I have walked with the Lord for over sixty years. After all this time, I am convinced it is possible to walk before the Lord with a perfect heart. You may say, “Nobody’s walk is perfect. The Bible makes clear we’re all sinners.” But Scripture does tell us it is possible to walk before the Lord with a perfect heart. Let me take you into what this means.
We long to see our churches transformed, filled with power and the glory of God. The book of Acts shows us the way.
In Acts 3, Peter and John had just been part of a historic spiritual awakening at Pentecost. Jesus’ followers had gathered in the Upper Room when the Holy Spirit came and filled everyone in the place. As a crowd gathered outside, Peter was emboldened by the Spirit to preach — and three thousand people came to Christ in a single hour.
Jesus said, “Let not your heart be troubled, neither let it be afraid” (John 14:27). Christ shared these words with his disciples on the eve of his crucifixion. It was meant to give them comfort and reassurance in what would be the darkest hour of their faith. Since that time Christians down through the ages have drawn comfort from Jesus’ words here, to sustain them through their most difficult trials.
Do you sense God is about to unleash something tremendous in your life? Has he spoken to your heart, “I have prepared something special for you. You’re about to enter a walk with me you’ve never known before”? Maybe your life has already been greatly blessed by God. Now the Holy Spirit is saying his longstanding promise is about to come into full fruition—and that it will amaze you.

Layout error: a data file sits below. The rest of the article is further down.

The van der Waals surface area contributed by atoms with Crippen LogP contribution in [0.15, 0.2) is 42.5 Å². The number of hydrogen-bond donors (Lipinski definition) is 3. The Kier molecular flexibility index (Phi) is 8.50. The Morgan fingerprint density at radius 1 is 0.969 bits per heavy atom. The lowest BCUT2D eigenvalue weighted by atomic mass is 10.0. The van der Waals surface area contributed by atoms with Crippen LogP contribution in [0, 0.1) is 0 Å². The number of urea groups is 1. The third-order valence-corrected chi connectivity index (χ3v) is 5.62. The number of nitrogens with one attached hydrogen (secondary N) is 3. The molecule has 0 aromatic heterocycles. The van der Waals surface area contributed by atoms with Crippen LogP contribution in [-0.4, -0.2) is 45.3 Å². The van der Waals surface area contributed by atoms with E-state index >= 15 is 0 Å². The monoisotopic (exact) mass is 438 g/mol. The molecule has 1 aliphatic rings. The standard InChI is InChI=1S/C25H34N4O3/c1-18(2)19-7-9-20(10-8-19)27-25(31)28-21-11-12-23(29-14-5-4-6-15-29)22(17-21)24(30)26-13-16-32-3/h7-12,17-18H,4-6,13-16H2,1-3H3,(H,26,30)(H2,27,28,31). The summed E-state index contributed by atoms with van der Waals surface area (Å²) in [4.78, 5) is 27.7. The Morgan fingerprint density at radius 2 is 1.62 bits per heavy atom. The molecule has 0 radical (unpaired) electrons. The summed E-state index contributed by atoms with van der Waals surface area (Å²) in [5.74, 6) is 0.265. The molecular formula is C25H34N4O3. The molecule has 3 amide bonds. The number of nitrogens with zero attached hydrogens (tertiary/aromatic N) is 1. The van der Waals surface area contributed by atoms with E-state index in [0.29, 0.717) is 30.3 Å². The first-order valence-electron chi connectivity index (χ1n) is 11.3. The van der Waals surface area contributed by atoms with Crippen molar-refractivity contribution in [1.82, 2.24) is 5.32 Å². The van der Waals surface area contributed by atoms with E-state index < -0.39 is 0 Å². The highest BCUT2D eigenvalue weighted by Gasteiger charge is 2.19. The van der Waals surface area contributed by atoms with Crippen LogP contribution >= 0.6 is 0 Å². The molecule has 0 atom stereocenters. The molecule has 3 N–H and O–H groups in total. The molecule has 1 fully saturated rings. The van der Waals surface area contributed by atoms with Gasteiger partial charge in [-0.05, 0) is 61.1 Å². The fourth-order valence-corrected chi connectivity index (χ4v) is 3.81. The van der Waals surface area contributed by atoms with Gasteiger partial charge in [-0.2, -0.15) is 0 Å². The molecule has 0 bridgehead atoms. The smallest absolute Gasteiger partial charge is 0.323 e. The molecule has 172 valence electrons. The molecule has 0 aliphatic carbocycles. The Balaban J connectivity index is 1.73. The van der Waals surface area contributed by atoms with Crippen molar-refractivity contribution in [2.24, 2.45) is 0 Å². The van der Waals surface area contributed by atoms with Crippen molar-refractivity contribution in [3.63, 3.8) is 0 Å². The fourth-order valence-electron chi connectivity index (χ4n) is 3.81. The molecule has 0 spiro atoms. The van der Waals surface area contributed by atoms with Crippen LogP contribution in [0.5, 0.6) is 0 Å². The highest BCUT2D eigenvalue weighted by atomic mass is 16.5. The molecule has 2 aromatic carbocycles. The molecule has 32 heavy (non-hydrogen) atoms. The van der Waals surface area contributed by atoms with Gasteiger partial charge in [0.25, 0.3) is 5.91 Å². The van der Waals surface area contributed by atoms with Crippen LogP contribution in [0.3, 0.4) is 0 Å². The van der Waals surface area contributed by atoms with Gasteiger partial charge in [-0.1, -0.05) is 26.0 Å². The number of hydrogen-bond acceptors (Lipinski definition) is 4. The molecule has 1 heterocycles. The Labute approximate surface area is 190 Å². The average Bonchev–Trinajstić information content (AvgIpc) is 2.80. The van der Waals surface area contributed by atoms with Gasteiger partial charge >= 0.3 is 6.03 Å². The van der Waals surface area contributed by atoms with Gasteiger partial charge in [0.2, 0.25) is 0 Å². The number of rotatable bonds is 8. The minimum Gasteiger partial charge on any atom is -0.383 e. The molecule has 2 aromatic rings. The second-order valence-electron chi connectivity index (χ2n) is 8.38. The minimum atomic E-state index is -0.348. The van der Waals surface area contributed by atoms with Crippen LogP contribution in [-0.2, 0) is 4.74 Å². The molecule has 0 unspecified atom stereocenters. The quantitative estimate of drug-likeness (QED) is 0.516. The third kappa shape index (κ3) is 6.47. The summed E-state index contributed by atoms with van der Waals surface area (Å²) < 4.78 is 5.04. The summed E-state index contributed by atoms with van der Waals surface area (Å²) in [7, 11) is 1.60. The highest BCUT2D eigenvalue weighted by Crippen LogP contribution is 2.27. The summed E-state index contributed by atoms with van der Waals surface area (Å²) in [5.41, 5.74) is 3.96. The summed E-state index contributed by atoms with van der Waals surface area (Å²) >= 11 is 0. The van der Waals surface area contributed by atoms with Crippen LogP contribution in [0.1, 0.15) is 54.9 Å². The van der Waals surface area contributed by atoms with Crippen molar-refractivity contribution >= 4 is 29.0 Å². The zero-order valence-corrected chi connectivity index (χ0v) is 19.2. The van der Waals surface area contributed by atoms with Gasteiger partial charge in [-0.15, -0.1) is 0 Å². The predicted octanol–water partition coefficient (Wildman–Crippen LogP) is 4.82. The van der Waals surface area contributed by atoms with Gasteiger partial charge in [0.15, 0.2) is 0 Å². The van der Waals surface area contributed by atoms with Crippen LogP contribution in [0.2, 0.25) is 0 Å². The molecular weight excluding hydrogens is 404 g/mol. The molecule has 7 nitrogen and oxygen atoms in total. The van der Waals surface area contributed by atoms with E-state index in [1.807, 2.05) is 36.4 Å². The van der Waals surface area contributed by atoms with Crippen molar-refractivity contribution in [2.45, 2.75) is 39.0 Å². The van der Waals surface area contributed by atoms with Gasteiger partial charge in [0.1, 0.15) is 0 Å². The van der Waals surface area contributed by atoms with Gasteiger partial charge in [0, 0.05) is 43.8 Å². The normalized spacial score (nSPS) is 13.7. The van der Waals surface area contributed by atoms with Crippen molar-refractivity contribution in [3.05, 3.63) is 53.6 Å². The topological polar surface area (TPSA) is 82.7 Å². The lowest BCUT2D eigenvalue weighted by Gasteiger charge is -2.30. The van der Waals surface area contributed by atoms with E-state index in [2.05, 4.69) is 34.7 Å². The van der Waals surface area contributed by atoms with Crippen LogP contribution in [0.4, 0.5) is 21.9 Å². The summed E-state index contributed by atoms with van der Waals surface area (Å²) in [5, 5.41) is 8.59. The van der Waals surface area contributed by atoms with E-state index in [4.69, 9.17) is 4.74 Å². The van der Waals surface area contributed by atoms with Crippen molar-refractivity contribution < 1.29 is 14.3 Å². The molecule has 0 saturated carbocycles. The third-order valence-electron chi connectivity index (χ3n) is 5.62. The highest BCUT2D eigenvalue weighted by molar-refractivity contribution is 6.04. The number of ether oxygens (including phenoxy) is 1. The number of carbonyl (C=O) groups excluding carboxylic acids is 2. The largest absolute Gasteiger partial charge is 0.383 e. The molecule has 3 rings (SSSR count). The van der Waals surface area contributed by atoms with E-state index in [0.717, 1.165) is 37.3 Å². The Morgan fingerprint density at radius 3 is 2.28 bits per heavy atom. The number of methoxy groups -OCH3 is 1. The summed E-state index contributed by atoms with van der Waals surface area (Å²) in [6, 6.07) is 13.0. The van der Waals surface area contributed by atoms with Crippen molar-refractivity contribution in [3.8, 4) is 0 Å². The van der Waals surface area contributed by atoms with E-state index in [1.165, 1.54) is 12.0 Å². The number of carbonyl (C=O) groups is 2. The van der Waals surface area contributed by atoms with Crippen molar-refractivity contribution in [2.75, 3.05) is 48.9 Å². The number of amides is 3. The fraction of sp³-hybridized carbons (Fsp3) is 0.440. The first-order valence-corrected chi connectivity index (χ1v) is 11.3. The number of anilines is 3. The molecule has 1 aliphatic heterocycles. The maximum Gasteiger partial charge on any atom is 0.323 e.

If this describes your life right now, I can tell you with the authority of Scripture: Get ready to examine your heart.
The question mark in my title is intentional. As Christians we know that Jesus won the victory for us at Calvary. He defeated death, Satan and the power of sin. The question remaining for believers is, “Now what? I know Jesus won my victory on the cross. But what about my present conflict? Where is his victory for the battle raging in my life right now?”
In Psalm 38 we find David at his wits’ end. He was downcast and discouraged, and his struggle had drained him of all strength. David cried, “I am troubled; I am bowed down greatly; I go mourning all the day long…I am feeble and sore broken: I have roared by reason of the disquietness of my heart… My heart panteth, my strength faileth me: as for the light of mine eyes, it also is gone from me” (Psalm 38:6, 8, 10).
Let me ask you a simple question: Have you been set free? You probably think, “Of course! I’ve been washed, redeemed, made holy by Jesus, and I live for him. That’s every believer’s testimony.”
Now here’s a follow-up question: Does your everyday life reflect the glorious freedom you’ve just described? Would your friends, your spouse, your children say you’ve been set free? Or are you like multitudes of Christians who feel they’re on a spiritual seesaw? Is your walk with Christ continually up and down, seemingly spiritual one moment and carnal the next?
The Bible says that when Jesus was baptized at the Jordan River, “the heavens were opened unto him, and he saw the spirit of god descending like a dove, and lighting upon him: and lo a voice from heaven, saying, this is my beloved son, in whom i am well pleased” (Matthew 3:16-17).
The opening chapter of Hebrews repeats a truth every Christian knows but that few of us actually grasp: “Jesus is greater.” The writer is so focused on this theme he doesn’t take time to offer a greeting. He doesn’t give his readers any instructions, as some epistles do. Instead, he has one thing on his mind: “Jesus is greater!” He is enamored, thrilled and overcome with Christ.
In Mark 5 Jesus had just finished teaching in a seaside town and dismissed the crowd. Now he set his sights on a town called Gadara on the other side of the water. I believe that as soon as Christ set sail for that town, all of hell shuddered.